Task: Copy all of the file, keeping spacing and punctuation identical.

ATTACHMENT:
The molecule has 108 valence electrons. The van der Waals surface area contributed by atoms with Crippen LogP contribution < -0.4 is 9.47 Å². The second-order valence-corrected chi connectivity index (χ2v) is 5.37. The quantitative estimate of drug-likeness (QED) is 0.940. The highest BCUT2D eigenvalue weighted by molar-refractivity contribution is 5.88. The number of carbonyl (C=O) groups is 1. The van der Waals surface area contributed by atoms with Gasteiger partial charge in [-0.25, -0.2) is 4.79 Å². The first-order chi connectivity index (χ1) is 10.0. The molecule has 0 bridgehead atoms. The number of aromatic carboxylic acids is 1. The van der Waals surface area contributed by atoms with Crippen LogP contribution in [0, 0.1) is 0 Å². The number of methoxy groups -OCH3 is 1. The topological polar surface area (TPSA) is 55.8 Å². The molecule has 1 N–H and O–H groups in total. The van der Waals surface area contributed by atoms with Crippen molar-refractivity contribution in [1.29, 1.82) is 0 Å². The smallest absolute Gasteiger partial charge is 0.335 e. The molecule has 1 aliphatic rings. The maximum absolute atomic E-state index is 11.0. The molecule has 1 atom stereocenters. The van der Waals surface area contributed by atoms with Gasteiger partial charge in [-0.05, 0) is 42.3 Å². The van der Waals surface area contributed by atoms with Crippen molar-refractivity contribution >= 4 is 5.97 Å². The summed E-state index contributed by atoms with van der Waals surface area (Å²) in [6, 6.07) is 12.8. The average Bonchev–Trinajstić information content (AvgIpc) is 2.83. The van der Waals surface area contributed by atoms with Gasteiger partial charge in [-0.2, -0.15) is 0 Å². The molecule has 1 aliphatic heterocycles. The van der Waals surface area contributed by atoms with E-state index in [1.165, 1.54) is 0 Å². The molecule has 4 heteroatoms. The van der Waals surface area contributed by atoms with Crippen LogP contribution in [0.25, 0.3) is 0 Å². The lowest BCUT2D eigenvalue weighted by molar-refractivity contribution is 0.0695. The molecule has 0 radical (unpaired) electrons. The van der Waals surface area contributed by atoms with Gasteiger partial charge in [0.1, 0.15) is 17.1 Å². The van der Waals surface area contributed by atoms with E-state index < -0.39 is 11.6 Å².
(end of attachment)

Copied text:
The molecule has 108 valence electrons. The van der Waals surface area contributed by atoms with Crippen LogP contribution < -0.4 is 9.47 Å². The second-order valence-corrected chi connectivity index (χ2v) is 5.37. The quantitative estimate of drug-likeness (QED) is 0.940. The highest BCUT2D eigenvalue weighted by molar-refractivity contribution is 5.88. The number of carbonyl (C=O) groups is 1. The van der Waals surface area contributed by atoms with Gasteiger partial charge in [-0.25, -0.2) is 4.79 Å². The first-order chi connectivity index (χ1) is 10.0. The molecule has 0 bridgehead atoms. The number of aromatic carboxylic acids is 1. The van der Waals surface area contributed by atoms with Crippen LogP contribution in [0, 0.1) is 0 Å². The number of methoxy groups -OCH3 is 1. The topological polar surface area (TPSA) is 55.8 Å². The molecule has 1 N–H and O–H groups in total. The van der Waals surface area contributed by atoms with Crippen molar-refractivity contribution in [1.29, 1.82) is 0 Å². The smallest absolute Gasteiger partial charge is 0.335 e. The molecule has 1 aliphatic rings. The maximum absolute atomic E-state index is 11.0. The molecule has 1 atom stereocenters. The van der Waals surface area contributed by atoms with Gasteiger partial charge in [-0.05, 0) is 42.3 Å². The van der Waals surface area contributed by atoms with Crippen molar-refractivity contribution >= 4 is 5.97 Å². The summed E-state index contributed by atoms with van der Waals surface area (Å²) in [6, 6.07) is 12.8. The average Bonchev–Trinajstić information content (AvgIpc) is 2.83. The van der Waals surface area contributed by atoms with Gasteiger partial charge in [-0.2, -0.15) is 0 Å². The molecule has 1 aliphatic heterocycles. The van der Waals surface area contributed by atoms with E-state index in [1.165, 1.54) is 0 Å². The molecule has 4 heteroatoms. The van der Waals surface area contributed by atoms with Crippen LogP contribution in [0.25, 0.3) is 0 Å². The lowest BCUT2D eigenvalue weighted by molar-refractivity contribution is 0.0695. The molecule has 0 radical (unpaired) electrons. The van der Waals surface area contributed by atoms with Gasteiger partial charge in [0.1, 0.15) is 17.1 Å². The van der Waals surface area contributed by atoms with E-state index < -0.39 is 11.6 Å².